NEW YORK, NY

Deloitte released its seventh annual "State of the Media Democracy" survey yesterday, and its findings suggest there is even less hope for the human attention span than previously thought.

To compile the survey, the consultancy analyzed the digital consumption habits of over 2,100 American consumers aged 14 and older.  The report said that from 2011 to 2012, there has been a 160 percent surge of "digital omnivores," or people who own smartphones, tablets, and laptops. Americans who own this trio of devices now represent a quarter of the domestic consumer market.

With 2008 D-SLR sales figures now close to 700,000 (that’s YTD June, according to the NPD Group) and 10 percent of U.S. homes now housing at least one “prosumer”-level fancy cam, the opinion of Jacques Raycrow is more in demand today than at any point in his stint as a B&H sales specialist. Seated behind a long glass counter on the second floor of the newly-renovated midtown Manhattan camera store, Raycrow patiently addresses the questions of one shopper after another, many of whom have waited in line for their chance to chat about their latest imaging needs. Raycrow, himself a professional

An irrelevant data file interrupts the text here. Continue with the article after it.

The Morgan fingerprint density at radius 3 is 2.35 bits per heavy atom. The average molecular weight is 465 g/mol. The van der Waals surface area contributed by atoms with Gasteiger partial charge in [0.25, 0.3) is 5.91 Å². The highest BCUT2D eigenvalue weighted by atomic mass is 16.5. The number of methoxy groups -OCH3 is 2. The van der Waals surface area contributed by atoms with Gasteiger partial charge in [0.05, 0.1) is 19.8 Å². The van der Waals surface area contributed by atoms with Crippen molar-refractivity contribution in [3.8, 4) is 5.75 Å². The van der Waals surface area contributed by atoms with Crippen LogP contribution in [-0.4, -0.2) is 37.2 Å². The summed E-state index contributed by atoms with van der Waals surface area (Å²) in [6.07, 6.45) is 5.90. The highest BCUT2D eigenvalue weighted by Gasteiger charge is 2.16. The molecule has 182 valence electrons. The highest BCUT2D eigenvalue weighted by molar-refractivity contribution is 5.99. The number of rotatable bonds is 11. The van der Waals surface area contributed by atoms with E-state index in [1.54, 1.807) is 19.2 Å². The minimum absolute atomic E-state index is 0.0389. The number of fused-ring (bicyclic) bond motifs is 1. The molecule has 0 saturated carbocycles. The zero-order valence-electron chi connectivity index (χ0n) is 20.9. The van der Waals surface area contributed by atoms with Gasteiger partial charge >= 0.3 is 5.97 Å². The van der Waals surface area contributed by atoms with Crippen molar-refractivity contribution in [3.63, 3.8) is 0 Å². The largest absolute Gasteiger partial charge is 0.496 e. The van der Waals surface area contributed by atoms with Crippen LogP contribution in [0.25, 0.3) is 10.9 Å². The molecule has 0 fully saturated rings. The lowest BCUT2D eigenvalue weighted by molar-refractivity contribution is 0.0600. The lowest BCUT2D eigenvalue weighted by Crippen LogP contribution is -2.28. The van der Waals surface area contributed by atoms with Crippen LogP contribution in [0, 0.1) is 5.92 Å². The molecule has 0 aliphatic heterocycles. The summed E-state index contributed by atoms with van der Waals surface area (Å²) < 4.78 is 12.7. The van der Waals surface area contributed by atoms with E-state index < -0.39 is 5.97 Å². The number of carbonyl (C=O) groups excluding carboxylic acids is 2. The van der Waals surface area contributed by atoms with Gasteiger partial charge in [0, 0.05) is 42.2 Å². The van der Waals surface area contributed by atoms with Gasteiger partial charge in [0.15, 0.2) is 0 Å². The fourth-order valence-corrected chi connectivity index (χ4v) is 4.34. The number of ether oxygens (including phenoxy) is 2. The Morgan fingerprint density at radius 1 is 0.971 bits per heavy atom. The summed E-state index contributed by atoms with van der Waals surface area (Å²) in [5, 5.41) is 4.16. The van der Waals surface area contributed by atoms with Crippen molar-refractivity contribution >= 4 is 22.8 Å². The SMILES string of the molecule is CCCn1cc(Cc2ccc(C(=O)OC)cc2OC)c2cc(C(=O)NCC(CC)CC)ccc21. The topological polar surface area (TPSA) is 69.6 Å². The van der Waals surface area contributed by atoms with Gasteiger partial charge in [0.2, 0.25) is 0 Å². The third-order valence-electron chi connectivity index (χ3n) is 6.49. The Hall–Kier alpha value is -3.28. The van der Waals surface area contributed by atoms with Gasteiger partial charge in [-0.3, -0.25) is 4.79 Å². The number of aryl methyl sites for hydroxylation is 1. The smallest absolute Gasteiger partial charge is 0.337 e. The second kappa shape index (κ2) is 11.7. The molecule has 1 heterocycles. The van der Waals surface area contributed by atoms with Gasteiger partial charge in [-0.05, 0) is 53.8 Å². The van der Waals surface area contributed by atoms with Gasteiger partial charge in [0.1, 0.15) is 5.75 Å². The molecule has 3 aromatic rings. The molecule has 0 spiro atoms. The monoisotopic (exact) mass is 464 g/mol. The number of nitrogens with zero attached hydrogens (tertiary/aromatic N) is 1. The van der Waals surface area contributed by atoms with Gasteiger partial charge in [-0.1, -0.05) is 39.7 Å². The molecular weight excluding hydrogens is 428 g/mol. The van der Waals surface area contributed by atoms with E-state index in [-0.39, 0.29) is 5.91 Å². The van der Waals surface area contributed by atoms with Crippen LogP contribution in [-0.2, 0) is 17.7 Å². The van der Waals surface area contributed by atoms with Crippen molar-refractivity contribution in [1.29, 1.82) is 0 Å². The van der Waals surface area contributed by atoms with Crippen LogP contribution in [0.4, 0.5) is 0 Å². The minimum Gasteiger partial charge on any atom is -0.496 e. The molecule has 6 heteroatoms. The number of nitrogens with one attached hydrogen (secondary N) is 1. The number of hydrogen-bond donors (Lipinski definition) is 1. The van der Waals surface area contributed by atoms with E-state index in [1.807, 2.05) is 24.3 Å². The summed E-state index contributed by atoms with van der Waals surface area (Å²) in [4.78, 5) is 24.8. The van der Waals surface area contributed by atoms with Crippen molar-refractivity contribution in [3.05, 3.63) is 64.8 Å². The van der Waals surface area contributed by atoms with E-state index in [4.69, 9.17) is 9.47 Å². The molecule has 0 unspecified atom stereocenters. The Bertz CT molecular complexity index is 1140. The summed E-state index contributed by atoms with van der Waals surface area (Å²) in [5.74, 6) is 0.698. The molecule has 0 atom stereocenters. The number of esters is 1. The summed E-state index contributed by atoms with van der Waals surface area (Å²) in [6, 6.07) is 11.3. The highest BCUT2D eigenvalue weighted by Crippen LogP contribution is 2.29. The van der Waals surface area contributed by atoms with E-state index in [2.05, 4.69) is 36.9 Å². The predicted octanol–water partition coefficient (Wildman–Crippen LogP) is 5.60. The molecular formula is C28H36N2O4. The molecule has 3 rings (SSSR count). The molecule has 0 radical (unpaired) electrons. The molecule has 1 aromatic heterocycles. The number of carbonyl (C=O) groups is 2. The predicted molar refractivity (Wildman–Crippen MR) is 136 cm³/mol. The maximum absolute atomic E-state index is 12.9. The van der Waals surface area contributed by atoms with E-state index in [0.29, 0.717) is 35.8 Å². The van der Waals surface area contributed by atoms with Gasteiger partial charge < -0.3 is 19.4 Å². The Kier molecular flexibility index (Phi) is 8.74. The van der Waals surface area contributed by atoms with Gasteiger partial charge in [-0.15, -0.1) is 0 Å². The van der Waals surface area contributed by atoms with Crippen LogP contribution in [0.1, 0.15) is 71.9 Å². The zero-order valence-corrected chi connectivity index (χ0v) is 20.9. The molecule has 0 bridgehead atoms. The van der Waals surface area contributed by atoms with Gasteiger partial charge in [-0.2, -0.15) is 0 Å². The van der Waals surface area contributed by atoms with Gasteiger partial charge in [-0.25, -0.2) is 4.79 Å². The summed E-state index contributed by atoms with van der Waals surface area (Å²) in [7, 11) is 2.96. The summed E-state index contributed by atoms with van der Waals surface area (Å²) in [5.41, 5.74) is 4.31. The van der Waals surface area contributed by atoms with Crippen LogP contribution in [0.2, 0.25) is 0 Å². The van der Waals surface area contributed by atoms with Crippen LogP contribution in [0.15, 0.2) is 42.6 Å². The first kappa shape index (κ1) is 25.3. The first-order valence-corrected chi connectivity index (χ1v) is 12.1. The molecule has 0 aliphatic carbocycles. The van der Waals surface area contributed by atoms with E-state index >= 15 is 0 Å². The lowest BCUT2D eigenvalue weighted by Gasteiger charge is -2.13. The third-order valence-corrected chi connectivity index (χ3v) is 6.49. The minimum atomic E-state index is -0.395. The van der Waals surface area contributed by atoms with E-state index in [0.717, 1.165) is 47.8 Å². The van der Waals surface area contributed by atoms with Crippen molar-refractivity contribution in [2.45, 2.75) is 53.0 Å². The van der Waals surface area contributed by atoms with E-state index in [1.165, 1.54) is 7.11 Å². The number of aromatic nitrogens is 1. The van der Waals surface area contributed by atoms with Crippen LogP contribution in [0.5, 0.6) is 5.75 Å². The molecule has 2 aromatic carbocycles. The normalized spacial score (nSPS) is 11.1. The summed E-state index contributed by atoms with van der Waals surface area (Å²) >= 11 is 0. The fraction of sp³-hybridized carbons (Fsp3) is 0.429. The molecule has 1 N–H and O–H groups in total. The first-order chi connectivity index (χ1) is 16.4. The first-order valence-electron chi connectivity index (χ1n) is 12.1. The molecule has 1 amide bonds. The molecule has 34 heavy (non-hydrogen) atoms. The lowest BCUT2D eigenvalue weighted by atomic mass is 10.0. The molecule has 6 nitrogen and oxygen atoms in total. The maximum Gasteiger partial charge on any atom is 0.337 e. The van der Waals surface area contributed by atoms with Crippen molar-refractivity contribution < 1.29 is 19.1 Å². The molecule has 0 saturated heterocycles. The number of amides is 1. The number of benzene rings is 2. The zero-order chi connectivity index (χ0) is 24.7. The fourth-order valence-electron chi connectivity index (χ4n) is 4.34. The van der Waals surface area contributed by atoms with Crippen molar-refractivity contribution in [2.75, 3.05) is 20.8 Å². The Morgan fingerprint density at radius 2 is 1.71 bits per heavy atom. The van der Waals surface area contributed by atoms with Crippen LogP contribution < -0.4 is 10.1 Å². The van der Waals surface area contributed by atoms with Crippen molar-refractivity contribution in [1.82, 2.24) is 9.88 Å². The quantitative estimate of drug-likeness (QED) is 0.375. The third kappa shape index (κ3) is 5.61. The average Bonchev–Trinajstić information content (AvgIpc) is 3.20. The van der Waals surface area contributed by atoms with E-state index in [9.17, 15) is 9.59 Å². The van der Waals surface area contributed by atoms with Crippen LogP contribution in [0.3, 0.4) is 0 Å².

You might wait 30 minutes or so for a table at a favorite restaurant, but would you stand and wait for camera advice? At Adorama, a Manhattan camera store that’s developed an uber-loyal following over its three decades in business, customers daily line up after taking a number, waiting for a gentle computer voice (“Now serving 113 at Station 2...”) to guide them to one-on-one help. Store manager Martino Corto says New Yorkers exhibit such uncharacteristic patience because each Adorama salesperson has real-life experience in imaging. “Our sales staff are photographers and they speak to customers like photographers,” says Corto. “They sell

When New Yorker Nick Scudero was barely a teenager and already avidly surfing whenever Rockaway Beach or Ditch Plains got good waves, he noticed that his older car-owning friends were having trouble getting their speakers to aim in the most boom-worthy directions. At 14, he learned how to do fiberglass work and install speakers in car doors himself. “I loved doing custom work for them,” he remembers. “They were paying good cash for that stuff! I put money in the bank for school.” School for Scudero mean studying economics and finance, a step toward his dream of becoming a Wall Street wunderkind.

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